Marchers mark Roe’s 40thTo mark the 40th anniversary of Roe v. Wade, the U.S. Supreme Court decision that legalized abortion, more abortion opponents than ever made the 1,300-mile trip from the Catholic dioceses edging the Red River of the North to the March of Life on the National Mall in Washington.
By: By Stephen J. Lee, Forum News Service, The Jamestown Sun
To mark the 40th anniversary of Roe v. Wade, the U.S. Supreme Court decision that legalized abortion, more abortion opponents than ever made the 1,300-mile trip from the Catholic dioceses edging the Red River of the North to the March of Life on the National Mall in Washington.
About 220 people from the Diocese of Fargo and 71 from the Diocese of Crookston made the trip as a pilgrimage, diocesan officials said.
Usually, 20 to 40 from the Fargo diocese go to the Washington event held since 1974 near the Jan. 22 anniversary of the Roe v. Wade decision.
Often, few or none have gone from the smaller Crookston diocese.
But this year, about 122 students from Shanley High School and across eastern North Dakota rode buses to Washington, and another 100 from the region made the trip by plane or other means.
About two dozen students from Sacred Heart schools in East Grand Forks were part of a group of 71 in two buses traveling from the Crookston diocese.
No official estimate of crowds on the National Mall is announced. But Right to Life organizers said 500,000 were expected Friday, twice the number often estimated for the event.
News accounts Friday didn’t venture beyond “thousands,” or “tens of thousands,” or in the case of Fox News, “hundreds of thousands,” in describing the March.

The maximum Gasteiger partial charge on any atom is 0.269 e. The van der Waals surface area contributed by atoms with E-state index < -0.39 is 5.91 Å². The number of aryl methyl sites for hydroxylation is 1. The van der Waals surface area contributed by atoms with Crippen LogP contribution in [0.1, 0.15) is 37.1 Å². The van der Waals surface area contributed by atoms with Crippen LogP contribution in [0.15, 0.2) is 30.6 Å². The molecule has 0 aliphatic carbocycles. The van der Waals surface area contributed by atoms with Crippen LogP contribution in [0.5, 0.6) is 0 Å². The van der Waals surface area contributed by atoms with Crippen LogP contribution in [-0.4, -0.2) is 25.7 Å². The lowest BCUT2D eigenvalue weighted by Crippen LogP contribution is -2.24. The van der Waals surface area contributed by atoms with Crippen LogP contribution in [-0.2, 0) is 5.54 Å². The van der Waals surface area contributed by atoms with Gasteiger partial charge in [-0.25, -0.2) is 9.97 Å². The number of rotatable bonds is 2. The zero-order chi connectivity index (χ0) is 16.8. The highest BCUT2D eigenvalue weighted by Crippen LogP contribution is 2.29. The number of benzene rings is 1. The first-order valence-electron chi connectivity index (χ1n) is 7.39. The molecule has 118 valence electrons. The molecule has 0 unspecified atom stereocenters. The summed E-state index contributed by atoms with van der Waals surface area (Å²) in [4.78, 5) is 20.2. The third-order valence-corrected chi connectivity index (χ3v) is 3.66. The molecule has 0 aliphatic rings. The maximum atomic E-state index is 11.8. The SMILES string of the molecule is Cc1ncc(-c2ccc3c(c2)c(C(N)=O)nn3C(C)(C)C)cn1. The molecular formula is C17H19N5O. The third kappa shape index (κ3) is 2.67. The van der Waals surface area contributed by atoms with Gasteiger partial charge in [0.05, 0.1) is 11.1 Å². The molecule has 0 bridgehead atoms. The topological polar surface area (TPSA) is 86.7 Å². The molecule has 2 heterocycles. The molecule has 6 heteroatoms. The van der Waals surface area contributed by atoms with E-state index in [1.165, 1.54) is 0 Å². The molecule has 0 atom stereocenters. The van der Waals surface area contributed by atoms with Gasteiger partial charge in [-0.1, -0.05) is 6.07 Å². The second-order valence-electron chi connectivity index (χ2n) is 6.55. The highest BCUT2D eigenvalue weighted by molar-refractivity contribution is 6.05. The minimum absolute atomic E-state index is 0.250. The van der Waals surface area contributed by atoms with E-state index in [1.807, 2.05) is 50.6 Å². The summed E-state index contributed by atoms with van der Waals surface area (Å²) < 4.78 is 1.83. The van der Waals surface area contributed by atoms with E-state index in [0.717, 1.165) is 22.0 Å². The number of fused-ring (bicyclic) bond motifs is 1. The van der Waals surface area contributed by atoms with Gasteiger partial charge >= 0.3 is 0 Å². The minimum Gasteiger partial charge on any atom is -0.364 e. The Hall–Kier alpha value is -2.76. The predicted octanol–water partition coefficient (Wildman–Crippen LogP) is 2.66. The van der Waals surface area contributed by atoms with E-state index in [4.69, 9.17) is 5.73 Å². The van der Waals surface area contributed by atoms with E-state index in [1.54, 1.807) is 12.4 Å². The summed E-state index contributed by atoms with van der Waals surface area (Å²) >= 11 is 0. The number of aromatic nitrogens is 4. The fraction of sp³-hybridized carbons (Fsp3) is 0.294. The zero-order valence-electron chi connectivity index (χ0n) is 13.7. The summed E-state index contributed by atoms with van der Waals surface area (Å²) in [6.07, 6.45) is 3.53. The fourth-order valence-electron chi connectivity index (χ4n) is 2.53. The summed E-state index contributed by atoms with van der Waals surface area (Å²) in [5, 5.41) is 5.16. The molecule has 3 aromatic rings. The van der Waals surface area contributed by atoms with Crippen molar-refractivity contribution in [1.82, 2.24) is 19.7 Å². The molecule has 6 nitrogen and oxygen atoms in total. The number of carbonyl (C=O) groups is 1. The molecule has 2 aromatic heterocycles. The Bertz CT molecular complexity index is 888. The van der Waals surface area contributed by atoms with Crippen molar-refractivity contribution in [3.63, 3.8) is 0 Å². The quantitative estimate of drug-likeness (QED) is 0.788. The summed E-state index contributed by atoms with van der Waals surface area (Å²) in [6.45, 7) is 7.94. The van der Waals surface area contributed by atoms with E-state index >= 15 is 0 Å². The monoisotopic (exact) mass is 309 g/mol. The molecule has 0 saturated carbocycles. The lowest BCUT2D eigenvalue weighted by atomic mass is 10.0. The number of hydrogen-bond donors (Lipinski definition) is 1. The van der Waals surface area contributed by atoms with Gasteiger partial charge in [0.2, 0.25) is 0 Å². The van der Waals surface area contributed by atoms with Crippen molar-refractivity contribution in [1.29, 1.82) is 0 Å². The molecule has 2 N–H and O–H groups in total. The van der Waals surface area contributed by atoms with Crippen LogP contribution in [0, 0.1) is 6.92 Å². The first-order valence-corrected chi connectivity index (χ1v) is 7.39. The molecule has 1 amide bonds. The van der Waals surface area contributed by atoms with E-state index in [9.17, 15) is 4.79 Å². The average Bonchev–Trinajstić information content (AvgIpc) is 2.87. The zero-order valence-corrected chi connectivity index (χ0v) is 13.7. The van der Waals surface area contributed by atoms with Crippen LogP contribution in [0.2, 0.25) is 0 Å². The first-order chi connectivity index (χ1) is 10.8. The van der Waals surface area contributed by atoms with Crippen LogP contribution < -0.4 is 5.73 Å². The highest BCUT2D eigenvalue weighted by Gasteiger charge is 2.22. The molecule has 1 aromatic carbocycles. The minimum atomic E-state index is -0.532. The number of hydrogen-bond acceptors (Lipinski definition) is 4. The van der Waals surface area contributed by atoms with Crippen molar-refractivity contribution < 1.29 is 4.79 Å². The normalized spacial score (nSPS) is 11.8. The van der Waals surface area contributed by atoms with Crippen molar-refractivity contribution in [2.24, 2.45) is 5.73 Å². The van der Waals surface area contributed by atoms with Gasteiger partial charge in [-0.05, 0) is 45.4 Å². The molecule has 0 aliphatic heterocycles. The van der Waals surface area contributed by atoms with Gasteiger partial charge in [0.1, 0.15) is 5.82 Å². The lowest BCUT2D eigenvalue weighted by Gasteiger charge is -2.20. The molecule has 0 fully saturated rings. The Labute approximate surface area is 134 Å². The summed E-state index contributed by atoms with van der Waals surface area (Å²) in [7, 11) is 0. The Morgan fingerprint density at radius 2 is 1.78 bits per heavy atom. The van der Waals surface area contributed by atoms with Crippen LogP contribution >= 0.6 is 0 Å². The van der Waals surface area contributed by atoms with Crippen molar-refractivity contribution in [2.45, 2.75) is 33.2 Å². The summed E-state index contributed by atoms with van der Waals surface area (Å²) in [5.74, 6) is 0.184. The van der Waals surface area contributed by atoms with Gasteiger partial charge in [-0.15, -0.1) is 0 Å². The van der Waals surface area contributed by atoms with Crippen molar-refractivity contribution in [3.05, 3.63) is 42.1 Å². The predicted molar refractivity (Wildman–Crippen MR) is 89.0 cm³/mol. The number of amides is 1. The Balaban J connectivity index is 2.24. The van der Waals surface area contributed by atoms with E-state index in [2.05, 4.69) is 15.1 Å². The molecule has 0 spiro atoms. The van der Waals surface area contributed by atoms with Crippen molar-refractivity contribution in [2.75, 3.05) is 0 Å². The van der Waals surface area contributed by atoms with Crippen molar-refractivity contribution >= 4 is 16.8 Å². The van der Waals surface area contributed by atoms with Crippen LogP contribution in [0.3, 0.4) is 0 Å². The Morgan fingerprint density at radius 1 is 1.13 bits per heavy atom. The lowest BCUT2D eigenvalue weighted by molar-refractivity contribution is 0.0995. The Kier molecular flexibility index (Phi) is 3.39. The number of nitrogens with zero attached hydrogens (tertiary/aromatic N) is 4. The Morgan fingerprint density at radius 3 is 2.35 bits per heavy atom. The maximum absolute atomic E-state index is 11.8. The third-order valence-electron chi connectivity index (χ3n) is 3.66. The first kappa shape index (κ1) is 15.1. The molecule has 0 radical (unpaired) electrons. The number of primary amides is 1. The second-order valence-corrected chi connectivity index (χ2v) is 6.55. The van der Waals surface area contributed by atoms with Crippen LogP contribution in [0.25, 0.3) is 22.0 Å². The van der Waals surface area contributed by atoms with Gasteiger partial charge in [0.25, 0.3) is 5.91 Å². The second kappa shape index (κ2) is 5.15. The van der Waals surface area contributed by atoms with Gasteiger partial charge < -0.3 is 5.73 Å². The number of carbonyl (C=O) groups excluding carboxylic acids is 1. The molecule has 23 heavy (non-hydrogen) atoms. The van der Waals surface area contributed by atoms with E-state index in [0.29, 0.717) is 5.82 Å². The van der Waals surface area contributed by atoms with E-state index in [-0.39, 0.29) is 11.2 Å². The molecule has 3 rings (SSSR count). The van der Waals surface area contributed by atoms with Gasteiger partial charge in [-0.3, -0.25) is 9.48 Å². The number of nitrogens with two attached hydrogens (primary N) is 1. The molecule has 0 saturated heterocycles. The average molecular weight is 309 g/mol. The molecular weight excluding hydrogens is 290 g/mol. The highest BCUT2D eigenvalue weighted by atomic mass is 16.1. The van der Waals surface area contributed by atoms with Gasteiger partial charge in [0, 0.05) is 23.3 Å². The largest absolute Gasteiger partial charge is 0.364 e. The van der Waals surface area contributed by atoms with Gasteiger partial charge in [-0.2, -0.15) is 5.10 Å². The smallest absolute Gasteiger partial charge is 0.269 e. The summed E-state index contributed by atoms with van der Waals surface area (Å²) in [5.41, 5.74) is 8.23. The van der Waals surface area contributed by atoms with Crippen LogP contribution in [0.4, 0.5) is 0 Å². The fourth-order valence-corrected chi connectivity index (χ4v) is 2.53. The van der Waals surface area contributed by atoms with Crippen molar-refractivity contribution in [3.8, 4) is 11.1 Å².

Several past and present Congressional members addressed the crowd.
Praise from advocates
A much smaller crowd of abortion rights supporters also made their voices heard along the March.
A national poll released this week reported that slightly more Americans, 63 percent, oppose outlawing abortion, compared with 60 percent a year or two ago. But support for restricting abortion has grown, the poll shows.
As Right to Life marchers pray for abortion to end, abortion rights supporters celebrate the last 40 years.
“As the nation’s leading women’s health care provider and advocate, Planned Parenthood understands that abortion is a deeply personal and often complex decision for a woman to consider, if and when she needs it,” said Cecile Richards, president of Planned Parenthood Federation of America, in a statement released recently. “A woman should have accurate information about all of her options around her pregnancy. To protect her health and the health of her family, a woman must have access to safe, legal abortion without interference from politicians, as protected by the Supreme Court for the last 40 years.”
‘Moving and powerful’
Young people from this region voiced enthusiasm Friday just before the March, in telephone interviews with the Herald.
“It’s really interesting and moving and powerful,” said Bailey Bitz, 16, on Friday from the Mall before beginning the March, after a Mass held in the Basilica of the National Shrine of the Immaculate Conception. She and three other girls from Napoleon, N.D., flew from Fargo with a group of 30 led by the Rev. Kurt Gunwall.